eff_size: Calculate effect sizes and confidence bounds thereof

View source: R/eff-size.R

eff_sizeR Documentation

Calculate effect sizes and confidence bounds thereof

Description

Standardized effect sizes are typically calculated using pairwise differences of estimates, divided by the SD of the population providing the context for those effects. This function calculates effect sizes from an emmGrid object, and confidence intervals for them, accounting for uncertainty in both the estimated effects and the population SD.

Usage

eff_size(object, sigma, edf, method = "pairwise", ...)

Arguments

object

an emmGrid object, typically one defining the EMMs to be contrasted. If instead, class(object) == "emm_list", such as is produced by emmeans(model, pairwise ~ treatment), a message is displayed; the contrasts already therein are used; and method is replaced by "identity".

sigma

numeric scalar, value of the population SD.

edf

numeric scalar that specifies the equivalent degrees of freedom for the sigma. This is a way of specifying the uncertainty in sigma, in that we regard our estimate of sigma^2 as being proportional to a chi-square random variable with edf degrees of freedom. (edf should not be confused with the df argument that may be passed via ... to specify the degrees of freedom to use in t statistics and confidence intervals.)

method

the contrast method to use to define the effects. This is passed to contrast after the elements of object are scaled.

...

Additional arguments passed to contrast

Details

Any by variables specified in object will remain in force in the returned effects, unless overridden in the optional arguments.

For models having a single random effect, such as those fitted using lm; in that case, the stats::sigma and stats::df.residual functions may be useful for specifying sigma and edf. For models with more than one random effect, sigma may be based on some combination of the random-effect variances.

Specifying edf can be rather unintuitive but is also relatively uncritical; but the smaller the value, the wider the confidence intervals for effect size. The value of sqrt(2/edf) can be interpreted as the relative accuracy of sigma; for example, with edf = 50, √(2/50) = 0.2, meaning that sigma is accurate to plus or minus 20 percent. Note in an example below, we tried two different edf values as kind of a bracketing/sensitivity-analysis strategy. A value of Inf is allowable, in which case you are assuming that sigma is known exactly. Obviously, this narrows the confidence intervals for the effect sizes – unrealistically if in fact sigma is unknown.

Value

an emmGrid object containing the effect sizes

Computation

This function uses calls to regrid to put the estimated marginal means (EMMs) on the log scale. Then an extra element is added to this grid for the log of sigma and its standard error (where we assume that sigma is uncorrelated with the log EMMs). Then a call to contrast subtracts log{sigma} from each of the log EMMs, yielding values of log(EMM/sigma). Finally, the results are re-gridded back to the original scale and the desired contrasts are computed using method. In the log-scaling part, we actually rescale the absolute values and keep track of the signs.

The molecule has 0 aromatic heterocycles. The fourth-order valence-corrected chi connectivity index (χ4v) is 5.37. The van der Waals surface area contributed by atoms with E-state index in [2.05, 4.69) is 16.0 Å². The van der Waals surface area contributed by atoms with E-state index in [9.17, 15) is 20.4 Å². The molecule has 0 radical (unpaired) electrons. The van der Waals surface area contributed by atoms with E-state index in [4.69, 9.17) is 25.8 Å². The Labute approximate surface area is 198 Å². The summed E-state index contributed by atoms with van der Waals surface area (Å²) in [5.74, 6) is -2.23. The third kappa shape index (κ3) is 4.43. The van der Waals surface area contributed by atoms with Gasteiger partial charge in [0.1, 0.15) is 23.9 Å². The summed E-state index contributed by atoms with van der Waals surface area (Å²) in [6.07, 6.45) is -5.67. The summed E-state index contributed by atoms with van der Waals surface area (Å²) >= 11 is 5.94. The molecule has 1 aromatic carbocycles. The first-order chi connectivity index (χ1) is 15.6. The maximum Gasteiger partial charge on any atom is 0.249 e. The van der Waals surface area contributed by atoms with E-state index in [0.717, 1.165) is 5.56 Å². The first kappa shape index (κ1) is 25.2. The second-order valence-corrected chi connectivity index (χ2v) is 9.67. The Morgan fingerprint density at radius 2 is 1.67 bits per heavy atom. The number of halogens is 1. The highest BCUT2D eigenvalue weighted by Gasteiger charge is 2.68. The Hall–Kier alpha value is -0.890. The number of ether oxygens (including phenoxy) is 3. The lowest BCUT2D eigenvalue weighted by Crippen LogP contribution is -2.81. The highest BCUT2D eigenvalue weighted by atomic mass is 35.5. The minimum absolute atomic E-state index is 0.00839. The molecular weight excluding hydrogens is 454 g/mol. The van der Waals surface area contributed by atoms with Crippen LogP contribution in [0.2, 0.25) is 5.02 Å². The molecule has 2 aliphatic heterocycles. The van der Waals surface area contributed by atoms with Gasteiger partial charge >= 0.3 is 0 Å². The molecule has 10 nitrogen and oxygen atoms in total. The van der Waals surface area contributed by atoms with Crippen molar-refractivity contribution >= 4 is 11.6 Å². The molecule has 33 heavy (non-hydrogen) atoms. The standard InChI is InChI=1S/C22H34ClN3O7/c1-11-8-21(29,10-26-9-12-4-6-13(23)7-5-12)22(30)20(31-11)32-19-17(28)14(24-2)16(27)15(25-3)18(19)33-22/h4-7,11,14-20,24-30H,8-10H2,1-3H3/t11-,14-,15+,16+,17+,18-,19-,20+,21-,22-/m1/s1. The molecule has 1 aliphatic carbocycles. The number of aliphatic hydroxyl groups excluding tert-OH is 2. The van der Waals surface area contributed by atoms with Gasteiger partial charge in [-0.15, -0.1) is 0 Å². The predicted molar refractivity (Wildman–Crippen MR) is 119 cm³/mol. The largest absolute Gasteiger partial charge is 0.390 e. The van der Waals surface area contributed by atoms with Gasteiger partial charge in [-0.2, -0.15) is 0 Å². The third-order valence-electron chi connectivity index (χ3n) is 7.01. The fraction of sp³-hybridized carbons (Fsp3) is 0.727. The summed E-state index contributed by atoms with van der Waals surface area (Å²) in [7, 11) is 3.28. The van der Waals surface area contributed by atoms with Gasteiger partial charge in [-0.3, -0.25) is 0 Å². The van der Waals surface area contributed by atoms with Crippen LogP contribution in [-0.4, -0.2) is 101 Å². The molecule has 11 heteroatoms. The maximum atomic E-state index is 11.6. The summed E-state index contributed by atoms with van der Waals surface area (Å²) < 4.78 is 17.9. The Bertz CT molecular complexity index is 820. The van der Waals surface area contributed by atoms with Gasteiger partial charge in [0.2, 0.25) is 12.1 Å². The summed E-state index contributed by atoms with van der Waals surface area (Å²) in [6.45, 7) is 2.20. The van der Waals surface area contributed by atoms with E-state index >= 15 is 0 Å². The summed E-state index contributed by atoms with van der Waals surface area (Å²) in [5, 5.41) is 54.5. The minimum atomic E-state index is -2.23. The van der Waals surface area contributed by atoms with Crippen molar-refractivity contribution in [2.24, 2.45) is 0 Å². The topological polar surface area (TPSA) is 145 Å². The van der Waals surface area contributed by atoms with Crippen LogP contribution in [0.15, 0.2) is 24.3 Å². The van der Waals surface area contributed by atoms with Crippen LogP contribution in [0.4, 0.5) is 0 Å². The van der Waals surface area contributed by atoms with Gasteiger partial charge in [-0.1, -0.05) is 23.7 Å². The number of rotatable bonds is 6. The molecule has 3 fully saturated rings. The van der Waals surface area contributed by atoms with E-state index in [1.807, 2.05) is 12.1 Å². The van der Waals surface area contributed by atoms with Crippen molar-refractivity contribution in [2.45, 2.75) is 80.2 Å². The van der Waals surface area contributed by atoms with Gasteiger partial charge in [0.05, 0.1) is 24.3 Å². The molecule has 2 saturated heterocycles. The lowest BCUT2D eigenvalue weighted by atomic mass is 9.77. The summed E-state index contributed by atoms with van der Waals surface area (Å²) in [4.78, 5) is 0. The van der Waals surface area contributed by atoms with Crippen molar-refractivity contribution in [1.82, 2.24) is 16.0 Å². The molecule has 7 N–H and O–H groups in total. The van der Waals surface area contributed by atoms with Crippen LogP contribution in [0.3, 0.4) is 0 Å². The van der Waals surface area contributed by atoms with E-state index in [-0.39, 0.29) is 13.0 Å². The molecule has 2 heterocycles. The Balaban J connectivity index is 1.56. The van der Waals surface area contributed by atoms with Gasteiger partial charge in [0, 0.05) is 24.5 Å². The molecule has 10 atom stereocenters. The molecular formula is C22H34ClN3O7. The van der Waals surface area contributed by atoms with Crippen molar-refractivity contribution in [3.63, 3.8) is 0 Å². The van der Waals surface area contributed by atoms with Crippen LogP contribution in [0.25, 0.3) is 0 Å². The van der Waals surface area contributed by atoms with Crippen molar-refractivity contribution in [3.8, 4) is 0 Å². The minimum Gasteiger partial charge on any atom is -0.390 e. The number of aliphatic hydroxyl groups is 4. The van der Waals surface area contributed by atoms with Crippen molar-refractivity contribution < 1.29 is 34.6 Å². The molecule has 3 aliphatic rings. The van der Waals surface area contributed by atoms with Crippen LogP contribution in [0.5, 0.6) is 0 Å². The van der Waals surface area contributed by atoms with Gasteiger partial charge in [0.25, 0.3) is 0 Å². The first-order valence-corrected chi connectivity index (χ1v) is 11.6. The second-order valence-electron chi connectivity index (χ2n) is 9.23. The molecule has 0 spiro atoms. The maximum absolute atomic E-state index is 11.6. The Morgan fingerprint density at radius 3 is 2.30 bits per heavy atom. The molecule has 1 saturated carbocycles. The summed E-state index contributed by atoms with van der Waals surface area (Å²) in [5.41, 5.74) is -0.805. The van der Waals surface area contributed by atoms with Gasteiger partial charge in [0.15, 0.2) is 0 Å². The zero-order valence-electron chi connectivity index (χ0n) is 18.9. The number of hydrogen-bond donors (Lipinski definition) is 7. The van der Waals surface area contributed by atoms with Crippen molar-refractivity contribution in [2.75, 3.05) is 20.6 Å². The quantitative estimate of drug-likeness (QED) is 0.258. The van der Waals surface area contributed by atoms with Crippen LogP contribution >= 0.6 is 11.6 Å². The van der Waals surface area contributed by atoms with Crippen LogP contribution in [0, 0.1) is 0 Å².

Note

The effects are always computed on the scale of the linear-predictor; any response transformation or link function is completely ignored. If you wish to base the effect sizes on the response scale, it is not enough to replace object with regrid(object), because this back-transformation changes the SD required to compute effect sizes.

Disclaimer: There is substantial disagreement among practitioners on what is the appropriate sigma to use in computing effect sizes; or, indeed, whether any effect-size measure is appropriate for some situations. The user is completely responsible for specifying appropriate parameters (or for failing to do so).

The examples here illustrate a sobering message that effect sizes are often not nearly as accurate as you may think.

Examples

fiber.lm <- lm(strength ~ diameter + machine, data = fiber)

emm <- emmeans(fiber.lm, "machine")
eff_size(emm, sigma = sigma(fiber.lm), edf = df.residual(fiber.lm))

# or equivalently:
eff_size(pairs(emm), sigma(fiber.lm), df.residual(fiber.lm), method = "identity")


### Mixed model example:
if (require(nlme)) withAutoprint({
  Oats.lme <- lme(yield ~ Variety + factor(nitro), 
                  random = ~ 1 | Block / Variety,
                  data = Oats)
  # Combine variance estimates
  VarCorr(Oats.lme)
  (totSD <- sqrt(214.4724 + 109.6931 + 162.5590))
  # I figure edf is somewhere between 5 (Blocks df) and 51 (Resid df)
  emmV <- emmeans(Oats.lme, ~ Variety)
  eff_size(emmV, sigma = totSD, edf = 5)
  eff_size(emmV, sigma = totSD, edf = 51)
}, spaced = TRUE)

# Multivariate model for the same data:
 MOats.lm <- lm(yield ~ Variety, data = MOats)
 eff_size(emmeans(MOats.lm, "Variety"), 
          sigma = sqrt(mean(sigma(MOats.lm)^2)),   # RMS of sigma()
          edf = df.residual(MOats.lm))

emmeans documentation built on May 15, 2022, 9:05 a.m.